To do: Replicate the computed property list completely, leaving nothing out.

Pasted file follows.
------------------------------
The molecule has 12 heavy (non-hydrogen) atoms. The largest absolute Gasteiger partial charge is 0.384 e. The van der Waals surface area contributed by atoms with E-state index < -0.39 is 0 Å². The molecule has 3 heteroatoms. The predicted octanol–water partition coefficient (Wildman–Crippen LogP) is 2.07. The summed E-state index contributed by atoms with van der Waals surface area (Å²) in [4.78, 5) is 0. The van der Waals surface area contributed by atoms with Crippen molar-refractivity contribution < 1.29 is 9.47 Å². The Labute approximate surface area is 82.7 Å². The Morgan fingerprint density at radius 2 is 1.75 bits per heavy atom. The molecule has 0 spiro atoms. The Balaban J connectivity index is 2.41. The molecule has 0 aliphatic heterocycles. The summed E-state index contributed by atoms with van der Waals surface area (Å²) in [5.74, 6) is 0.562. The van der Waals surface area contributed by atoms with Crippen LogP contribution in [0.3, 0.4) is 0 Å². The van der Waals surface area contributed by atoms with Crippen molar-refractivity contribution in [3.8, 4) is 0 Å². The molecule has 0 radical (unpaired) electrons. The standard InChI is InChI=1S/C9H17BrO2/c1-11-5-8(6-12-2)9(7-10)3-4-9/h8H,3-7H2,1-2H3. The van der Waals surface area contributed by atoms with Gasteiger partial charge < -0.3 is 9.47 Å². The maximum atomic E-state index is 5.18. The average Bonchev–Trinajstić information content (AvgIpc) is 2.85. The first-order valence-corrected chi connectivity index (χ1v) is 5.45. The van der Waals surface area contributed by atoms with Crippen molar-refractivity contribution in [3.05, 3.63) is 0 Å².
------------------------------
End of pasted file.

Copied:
The molecule has 12 heavy (non-hydrogen) atoms. The largest absolute Gasteiger partial charge is 0.384 e. The van der Waals surface area contributed by atoms with E-state index < -0.39 is 0 Å². The molecule has 3 heteroatoms. The predicted octanol–water partition coefficient (Wildman–Crippen LogP) is 2.07. The summed E-state index contributed by atoms with van der Waals surface area (Å²) in [4.78, 5) is 0. The van der Waals surface area contributed by atoms with Crippen molar-refractivity contribution < 1.29 is 9.47 Å². The Labute approximate surface area is 82.7 Å². The Morgan fingerprint density at radius 2 is 1.75 bits per heavy atom. The molecule has 0 spiro atoms. The Balaban J connectivity index is 2.41. The molecule has 0 aliphatic heterocycles. The summed E-state index contributed by atoms with van der Waals surface area (Å²) in [5.74, 6) is 0.562. The van der Waals surface area contributed by atoms with Crippen LogP contribution in [0.3, 0.4) is 0 Å². The van der Waals surface area contributed by atoms with Crippen molar-refractivity contribution in [3.8, 4) is 0 Å². The molecule has 0 radical (unpaired) electrons. The standard InChI is InChI=1S/C9H17BrO2/c1-11-5-8(6-12-2)9(7-10)3-4-9/h8H,3-7H2,1-2H3. The van der Waals surface area contributed by atoms with Gasteiger partial charge < -0.3 is 9.47 Å². The maximum atomic E-state index is 5.18. The average Bonchev–Trinajstić information content (AvgIpc) is 2.85. The first-order valence-corrected chi connectivity index (χ1v) is 5.45. The van der Waals surface area contributed by atoms with Crippen molar-refractivity contribution in [3.05, 3.63) is 0 Å².